I am a Julia user mostly interested in numerical prototyping, where I have constant need to work with a large collection of custom functions that are related to each other, but far from being ready to define a package. I currently wrap the whole collection of codes in a temporary module in a
.jl file in my search path to allow
Revise detect any changes. That worked fine but pretty awkward.
Often times I need to quickly change certain values within the module while working in a REPL to test these changes on-spot. My question is how to do this more efficiently from REPL without constantly changing the source code. I could write a function like this to automatically go through a large number of
param values and check the results in a loop.
... some_code_using_`param` ...
... update_module ...
According to this thread, global variables wrapped in a function (or module, supposedly) should be efficient. However, I know that using global variables are generally discouraged.
Is there a better way of doing this without changing the source code?
eval into an existing module to redefine functions, but if you’re just trying to change a single value then using a
Ref is pretty convenient:
julia> module MyModule
const x = Ref(1.0)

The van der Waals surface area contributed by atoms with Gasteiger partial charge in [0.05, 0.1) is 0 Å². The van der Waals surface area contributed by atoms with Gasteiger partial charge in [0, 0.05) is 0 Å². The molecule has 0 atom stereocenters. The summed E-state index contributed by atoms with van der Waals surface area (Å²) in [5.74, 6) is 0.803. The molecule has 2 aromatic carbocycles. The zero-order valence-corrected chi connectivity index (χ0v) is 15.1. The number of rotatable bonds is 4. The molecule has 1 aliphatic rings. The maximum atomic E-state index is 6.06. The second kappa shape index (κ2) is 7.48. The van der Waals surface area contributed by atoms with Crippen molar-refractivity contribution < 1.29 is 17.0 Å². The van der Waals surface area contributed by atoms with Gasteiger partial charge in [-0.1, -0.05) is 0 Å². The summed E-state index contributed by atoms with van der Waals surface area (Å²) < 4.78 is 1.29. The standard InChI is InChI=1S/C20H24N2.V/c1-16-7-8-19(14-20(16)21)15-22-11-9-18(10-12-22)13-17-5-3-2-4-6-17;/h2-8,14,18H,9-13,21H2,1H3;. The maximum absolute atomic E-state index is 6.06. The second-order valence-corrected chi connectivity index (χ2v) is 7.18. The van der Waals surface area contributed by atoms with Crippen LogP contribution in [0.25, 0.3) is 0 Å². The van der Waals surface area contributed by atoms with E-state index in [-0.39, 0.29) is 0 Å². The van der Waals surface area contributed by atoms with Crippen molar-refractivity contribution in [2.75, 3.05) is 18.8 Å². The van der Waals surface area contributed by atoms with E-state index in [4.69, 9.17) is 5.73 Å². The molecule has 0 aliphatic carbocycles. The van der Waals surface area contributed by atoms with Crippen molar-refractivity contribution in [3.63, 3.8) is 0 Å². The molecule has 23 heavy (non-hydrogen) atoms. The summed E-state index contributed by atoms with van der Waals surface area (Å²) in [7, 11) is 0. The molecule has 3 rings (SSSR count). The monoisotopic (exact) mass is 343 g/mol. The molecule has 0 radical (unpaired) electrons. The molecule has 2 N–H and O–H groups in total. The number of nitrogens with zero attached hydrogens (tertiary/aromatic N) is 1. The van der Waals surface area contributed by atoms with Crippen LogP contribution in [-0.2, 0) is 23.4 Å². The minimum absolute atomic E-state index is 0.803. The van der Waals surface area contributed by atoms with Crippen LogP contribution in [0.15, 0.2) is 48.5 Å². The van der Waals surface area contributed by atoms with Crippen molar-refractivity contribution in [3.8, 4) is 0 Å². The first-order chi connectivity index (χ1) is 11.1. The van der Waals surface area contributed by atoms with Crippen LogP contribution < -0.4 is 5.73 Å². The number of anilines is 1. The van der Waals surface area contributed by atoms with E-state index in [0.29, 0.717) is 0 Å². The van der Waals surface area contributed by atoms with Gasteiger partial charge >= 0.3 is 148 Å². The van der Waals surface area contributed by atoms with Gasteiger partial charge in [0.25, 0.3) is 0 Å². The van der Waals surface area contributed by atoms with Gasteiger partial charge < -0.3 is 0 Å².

g(y) = y + x
julia> MyModule.x = 2
And here’s a version using
eval to redefine a single function within the module:
julia> module MyModule
x() = 1.0
g(y) = y + x()
julia> @eval MyModule x() = 2.0
x (generic function with 1 method)
Mm, that thread isn’t particularly informative in this case. Your code as posted will absolutely have performance problems due to
param being a non-const global variable. The fact that you access that global within a function is not helpful.
Ref trick avoids the problem–you can safely do
const x = Ref(1.0) and then mutate
x later with
x = 2.0. This is completely fine because
const doesn’t stop you from mutating the value of
x; it only promises that you will not assign the label
x to some new value entirely.
However, according to the second benchmark case in the thread, Wrap the code in a function, the function
f referring to the parameters outside its own scope seems to perform as well as if those parameters were
const global variables? I imagine it to be similar if the parameters were wrapped within a module?